Page 5 - A Visit with Jack Sam Hinkley
ISSUE : Issue 16
Published by Ronald Caplan on 1977/6/1
I'll sing you a song they sung here at milling frolics. There was no Gaelic sung around Pleasant Bay at the milling frolics. My father used to sing this one: In Canso Strait our ship did lay She's just arriving from the Bay She is well-built, both stout and strong To Gloucester she do belong. We were homeward bound across the sea l'en a drunken captain got on a spree He cajne on board and to us did say Get your anchors up and fill the way. We filled a way at his command IVith all sails out we left the land We left Sand Point all on her lee As we stood her out in the heavy sea. We called our watchman with an angry frown Says our capt. says fill in to the deck's sky- We asked him again for to shorten sail /light Or we'd be lost in the heavy gale. He cursed and he swore aind he tore his hair Said, "I'm master here, you need not fear I'm master here and I'll never fail And I'll shoot the first man shortens sail." Up spoke one of her noble crew Sayin', "There's 12 of us right here to you We'll reef her down and to sea we'll go If you interfere, you'll be lashed below." We asked him kindly to shorten sail We reefed her down and we steadily steered Or we'd be lost in the heavy gale Of the breaking ledges we'd soon be clear He cursed, he swore, if the wind would blow She's heading out by Cape Shoal now He would show us how he would make her gOo As she throws the white foam from her bow. Down came a squall from the angry sky She pitched and plunged but she would not Her jib she parted and came to wind /rise We put in her jibs for we knew she'd spin. But when I get home I will no more sail Like a lonely seagull, she cannot rest But when I get home I'll no more sail With a drunken captain in a heavy gale. My parents are buried here. They were both 81. And my grandfather is buried here. He was 92 when he diedo He was born in 1818 on the 3rd of June, and he was 12 years old when he came to Pleasant Bay. Came from East River up in Pictou • it's New Glasgow now. And I can't understand why they'd leave a place like that and come to Plea? sant Bay. There was nothing here then. One reason they came: there were reports that the people were getting most of their living on the shore here. Shipwrecks. Groceries and butter and God knows what kind of stuff. They got lumber out of wrecks to build their buildings. But I can't understand why they came. They passed good places like Cheticamp and Margaree-to come where there was nothing. Other people came here besides them. The first family to stay any length of time, his name was Robert, MacLeod. He lived right over there where the church is. There was a fel? low stayed one winter before that • his name was Mac Wilkin • he stayed on the other side of the harbour here. He left in the spring and he went up to the other side of Margaree Harbour and took land up there. Lived there for years after that. Then MacLeans came in, then Sutherland, then the Hinkleys, then Macintoshes, then Frasers, then Moores • then from that on that was about all that came in in the beginning. Getting married. Yeah. Preparation of this article was aided by the Explorations Pro.'ram of the Canada Council, and is part of an on-going project of Lives on Cape Breton. Cape Breton *s Magaxine/5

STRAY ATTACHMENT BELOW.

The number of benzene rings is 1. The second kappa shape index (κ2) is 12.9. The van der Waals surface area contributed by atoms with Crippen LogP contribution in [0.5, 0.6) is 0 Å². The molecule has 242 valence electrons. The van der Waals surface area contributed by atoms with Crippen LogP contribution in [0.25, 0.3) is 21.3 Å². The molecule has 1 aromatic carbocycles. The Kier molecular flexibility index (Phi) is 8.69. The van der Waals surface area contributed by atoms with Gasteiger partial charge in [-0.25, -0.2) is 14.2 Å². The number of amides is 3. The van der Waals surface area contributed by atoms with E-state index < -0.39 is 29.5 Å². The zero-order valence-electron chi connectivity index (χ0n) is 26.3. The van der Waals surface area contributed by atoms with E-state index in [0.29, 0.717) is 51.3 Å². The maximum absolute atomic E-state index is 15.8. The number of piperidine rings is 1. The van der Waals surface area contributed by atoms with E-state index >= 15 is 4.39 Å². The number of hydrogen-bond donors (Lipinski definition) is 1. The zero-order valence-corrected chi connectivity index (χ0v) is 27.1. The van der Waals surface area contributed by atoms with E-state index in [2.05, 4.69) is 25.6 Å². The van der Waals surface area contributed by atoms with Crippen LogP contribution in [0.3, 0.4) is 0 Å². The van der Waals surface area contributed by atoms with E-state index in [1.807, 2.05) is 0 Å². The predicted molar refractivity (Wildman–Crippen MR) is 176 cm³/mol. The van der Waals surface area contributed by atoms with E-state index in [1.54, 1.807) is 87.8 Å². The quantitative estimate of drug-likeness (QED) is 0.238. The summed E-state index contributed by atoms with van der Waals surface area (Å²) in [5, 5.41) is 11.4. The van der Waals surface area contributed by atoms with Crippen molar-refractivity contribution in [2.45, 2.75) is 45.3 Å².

Cape Breton's Magazine